JUST after the 2013 general election, a local youth organization – Youth Empowerment and Transformations Trust (YETT) published an essay contest ad in the media titled ‘If I were Minister of…’. in which they called on young people and young people to choose a minister of their choice and present solutions to the problems they thought were affecting young people.
Meanwhile, the late former President Robert Mugabe had just appointed a new cabinet. In his plethoric cabinet, he had just appointed the former governor of Masvingo Josaya Hungwe Minister of State responsible for liaison on psychomotor activities in education and vocational training. This decision, seen by many as a way to reward its allies, as the two ministries of primary and secondary education as well as higher and higher education, science and technology already served the same purpose.
My favorite choice was this very controversial new ministry and my reasons were strategic. It would give me a helicopter view to write about the entire education system, from primary to higher and tertiary education, the development of science and technology all at once. Since the Ministry of Psychomotricity was disbanded in 2017 and for relatability purposes, I have titled this article under a combined Ministry of Education, Science and Technological Development.
The Ministry of Psychomotor Activities of Education and Vocational Training was talking about them and no one knew roughly what it was. Interestingly, one of the local publications at the time actually reported that 3 weeks after taking office, the new Minister of Psychomotricity Hungwe had no idea about his job description.
In choosing this ministry, I had researched and thought deeply and thoroughly about why President Mugabe had created it in the first place. I understood his intentions were good but misunderstood, well I thought so at the time. In President Mugabe’s head I thought he probably created the ministry to sort of oversee both the ministries of primary and secondary education and the ministry of further and higher education based on the 1999 Nziramasanga Commission report.
After submitting my essay, a few months later, the selection process was complete and it was to my surprise that towards the end of January 2014, I received a message informing me that I had been shortlisted among the 30 best upcoming writers in Zimbabwe. I had to attend the award ceremony with other young shortlisted candidates. The ceremony was honored by Godfrey Gandawa, then Deputy Minister for Higher and Tertiary Education, Science and Technology Development.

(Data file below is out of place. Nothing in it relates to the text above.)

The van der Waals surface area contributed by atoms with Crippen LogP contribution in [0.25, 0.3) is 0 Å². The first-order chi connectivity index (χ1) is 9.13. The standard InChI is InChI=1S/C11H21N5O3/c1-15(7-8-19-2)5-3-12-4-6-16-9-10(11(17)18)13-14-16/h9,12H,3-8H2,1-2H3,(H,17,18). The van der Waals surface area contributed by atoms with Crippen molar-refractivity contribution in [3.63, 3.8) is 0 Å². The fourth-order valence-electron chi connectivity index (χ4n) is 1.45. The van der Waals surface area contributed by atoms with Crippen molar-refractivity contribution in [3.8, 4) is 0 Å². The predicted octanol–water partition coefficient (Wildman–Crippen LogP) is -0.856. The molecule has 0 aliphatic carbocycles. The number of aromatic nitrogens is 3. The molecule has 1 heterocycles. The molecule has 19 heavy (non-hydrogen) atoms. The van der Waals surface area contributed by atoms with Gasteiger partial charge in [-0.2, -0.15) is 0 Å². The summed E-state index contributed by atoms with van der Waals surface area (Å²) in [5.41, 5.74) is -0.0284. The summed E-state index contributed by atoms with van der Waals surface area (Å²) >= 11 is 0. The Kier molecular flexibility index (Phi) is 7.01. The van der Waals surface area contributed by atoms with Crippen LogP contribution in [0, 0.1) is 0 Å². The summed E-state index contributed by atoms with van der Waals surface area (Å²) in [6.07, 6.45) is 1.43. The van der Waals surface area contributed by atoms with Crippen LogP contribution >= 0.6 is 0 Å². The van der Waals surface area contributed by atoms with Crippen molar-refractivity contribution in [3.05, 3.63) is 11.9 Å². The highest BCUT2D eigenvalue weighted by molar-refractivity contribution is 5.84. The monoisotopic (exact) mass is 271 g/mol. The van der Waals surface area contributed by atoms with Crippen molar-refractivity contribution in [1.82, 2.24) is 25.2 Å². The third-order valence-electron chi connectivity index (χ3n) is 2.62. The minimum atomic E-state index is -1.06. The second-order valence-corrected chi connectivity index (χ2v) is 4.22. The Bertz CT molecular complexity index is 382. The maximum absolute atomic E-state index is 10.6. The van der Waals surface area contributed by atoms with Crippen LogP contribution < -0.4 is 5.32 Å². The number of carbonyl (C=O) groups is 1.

Our essays have been submitted to the Ministry of Higher and Tertiary Education, Scientific and Technological Development. What prompted me to retrieve these nearly decade-old archives was the continued ridicule of Daniel Chingoma and the recent backlash from the University of Zimbabwe authorities ordering him to remove his helicopter from the institution’s premises. , otherwise “they would burn it”. This was revealed by Chingoma in a radio interview recently. Young people are watching and this response, in my opinion, sets a bad precedent and dampens the spirit of research and innovation.
The sad story of Daniel Chingoma’s Zimcopter
In my 2013 essay, I highlighted Chingoma’s story and how, despite not having a college degree, he went the extra mile to work with what he had to design a helicopter from scrap metal, an engine car, a Lexus V8 engine. It had side mirrors from a bakkie Hilux and a tobacco thermometer in the cockpit.
I wrote how saddened I was by the lack of action from the government to help him and how the government through the Department of Psychomotricity needed to prevent this from happening again in embarking on a massive “exercise of educational revolution” which in turn will create what I have called “a new nation of technicians, scientists, artisans and entrepreneurs” to reduce the scourge of unemployment in the country.
In addition, I advised the ministry to give priority to the “revolution of the education system” by revising the school curriculum and introducing hours of practical learning at the primary level. For example, during hands-on time, children had to be creative by making wire cars, wire objects, building clay houses, etc. This would be for talent scouting. At the end of the 7-year-old primary education, there would be an additional practical exam and it would be easy to quickly identify talent at this stage.
At secondary level, I advised the reintroduction of the Zimbabwe Junior Certificate (ZJC) without segregation to practical subjects. After the junior certificate, depending on the results, those who were good in practical work, science only and crafts would be sent to new schools called technical schools intended for practical science and engineering.
Those who are good in academic subjects would continue to O’ and A’ levels and the program would place more emphasis on entrepreneurial skills.
To be continued…….
FungayiSox works at TisuMazwi – a communication-centric social enterprise that specializes in research, book publishing, and storytelling projects. He writes on a personal basis. For comment, contact him on 0776 030 949, follow him on Twitter @AntonySox, or connect with him on LinkedIn on Fungayi Antony Sox.